A Feast Greater than Pignic, Philippians 4:4-13, Fourth Sunday after Pentecost (Confirmation, Outdoor Service), July 7, 2019

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156 years ago this past week, from July 1, 1863 – July 3, 1863, the nation was convulsed in the most divisive time in our history. During those three days of the Civil War, over 50,000 men were killed, wounded, or captured on the battlefields of Gettysburg.

That is more casualties than Iraq and Afghanistan combined, and we racked that up in a single three day battle. A name written on a tombstone in the miles of cemeteries at Arlington, or at Gettysburg, or even at the Biloxi National Cemetery right down the road, is glorious, but this morning I am here to tell you, even more glorious is in Baptism our name is written in heaven.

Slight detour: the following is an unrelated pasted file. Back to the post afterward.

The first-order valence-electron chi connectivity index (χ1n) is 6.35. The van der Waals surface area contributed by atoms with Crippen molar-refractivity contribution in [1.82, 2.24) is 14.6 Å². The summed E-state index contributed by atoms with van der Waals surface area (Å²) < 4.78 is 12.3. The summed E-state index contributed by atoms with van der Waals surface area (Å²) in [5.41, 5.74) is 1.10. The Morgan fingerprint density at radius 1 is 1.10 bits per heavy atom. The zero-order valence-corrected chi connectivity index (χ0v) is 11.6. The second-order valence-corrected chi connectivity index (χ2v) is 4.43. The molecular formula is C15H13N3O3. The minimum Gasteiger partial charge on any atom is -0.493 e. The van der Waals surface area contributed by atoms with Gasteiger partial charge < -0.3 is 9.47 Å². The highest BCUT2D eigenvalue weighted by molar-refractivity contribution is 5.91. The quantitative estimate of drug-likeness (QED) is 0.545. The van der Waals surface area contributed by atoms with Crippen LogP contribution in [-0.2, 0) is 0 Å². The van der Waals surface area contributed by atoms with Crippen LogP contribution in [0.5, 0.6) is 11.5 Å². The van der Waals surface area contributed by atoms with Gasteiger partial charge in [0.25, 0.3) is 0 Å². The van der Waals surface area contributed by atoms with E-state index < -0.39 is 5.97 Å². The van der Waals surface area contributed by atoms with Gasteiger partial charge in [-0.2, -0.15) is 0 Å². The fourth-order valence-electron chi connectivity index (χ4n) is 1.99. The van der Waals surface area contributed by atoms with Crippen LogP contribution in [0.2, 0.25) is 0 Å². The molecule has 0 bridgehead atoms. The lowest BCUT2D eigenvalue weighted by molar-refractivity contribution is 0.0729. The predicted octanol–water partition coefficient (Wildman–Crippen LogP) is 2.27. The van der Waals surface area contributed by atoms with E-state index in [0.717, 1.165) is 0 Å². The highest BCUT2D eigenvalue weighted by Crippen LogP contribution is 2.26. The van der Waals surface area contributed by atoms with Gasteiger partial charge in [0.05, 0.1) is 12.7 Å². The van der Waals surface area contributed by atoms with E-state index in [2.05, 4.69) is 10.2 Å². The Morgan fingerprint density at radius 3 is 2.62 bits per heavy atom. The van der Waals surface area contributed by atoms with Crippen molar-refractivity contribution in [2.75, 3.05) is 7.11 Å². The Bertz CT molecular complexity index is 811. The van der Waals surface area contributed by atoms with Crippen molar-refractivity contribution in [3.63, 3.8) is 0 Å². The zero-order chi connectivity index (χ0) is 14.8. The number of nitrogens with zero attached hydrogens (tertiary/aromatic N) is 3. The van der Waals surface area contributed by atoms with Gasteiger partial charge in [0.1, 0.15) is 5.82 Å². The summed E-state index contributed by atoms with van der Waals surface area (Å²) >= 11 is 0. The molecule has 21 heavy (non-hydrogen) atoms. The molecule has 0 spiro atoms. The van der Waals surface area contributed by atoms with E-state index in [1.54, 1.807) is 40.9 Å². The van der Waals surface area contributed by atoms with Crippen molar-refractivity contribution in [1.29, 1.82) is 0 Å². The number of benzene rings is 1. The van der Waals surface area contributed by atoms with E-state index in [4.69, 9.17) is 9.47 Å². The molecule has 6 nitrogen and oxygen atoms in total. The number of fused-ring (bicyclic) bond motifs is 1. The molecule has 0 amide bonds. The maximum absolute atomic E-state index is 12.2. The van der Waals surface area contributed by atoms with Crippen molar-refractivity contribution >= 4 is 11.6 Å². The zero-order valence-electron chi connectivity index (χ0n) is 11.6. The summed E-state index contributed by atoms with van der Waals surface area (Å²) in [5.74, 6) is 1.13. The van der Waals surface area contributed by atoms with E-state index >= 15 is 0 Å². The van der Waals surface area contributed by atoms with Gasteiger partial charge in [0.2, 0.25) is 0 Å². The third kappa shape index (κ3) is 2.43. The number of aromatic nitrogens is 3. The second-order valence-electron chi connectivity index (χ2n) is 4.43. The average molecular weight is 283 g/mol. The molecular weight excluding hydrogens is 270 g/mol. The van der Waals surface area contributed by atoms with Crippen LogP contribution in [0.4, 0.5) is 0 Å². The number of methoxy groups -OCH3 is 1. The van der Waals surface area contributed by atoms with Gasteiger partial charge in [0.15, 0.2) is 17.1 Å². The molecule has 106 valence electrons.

What does it mean that in Baptism our names are written in heaven? The great accuser definitely wants to use the idea of our own importance against us. He will suggest that our names in the book of life have little black marks next to them. But he is simply playing on our pride. Our sins are not bigger than Jesus blood, and the righteousness that He has earned for us in His death and resurrection. Our name in the book of life is written in the very blood of Jesus, and it is there because He has made you perfect in His death and resurrection.

Baptism is important. It’s what makes us Christians. It establishes God’s promise to us. Our confession, repentance, and the absolution which follows does not establishing the forgiveness of God. We live in that because of our Baptism! Yet, it is in our repentance and confession that we are living out that reality.

And we live out our Baptism as we do things like dedicating outdoor space as Holy Ground, teaching and confirming, saying goodbye to brothers and sisters, sending youth to worship with each other, and even joining in fellowship and dining on a little pig named Arnold.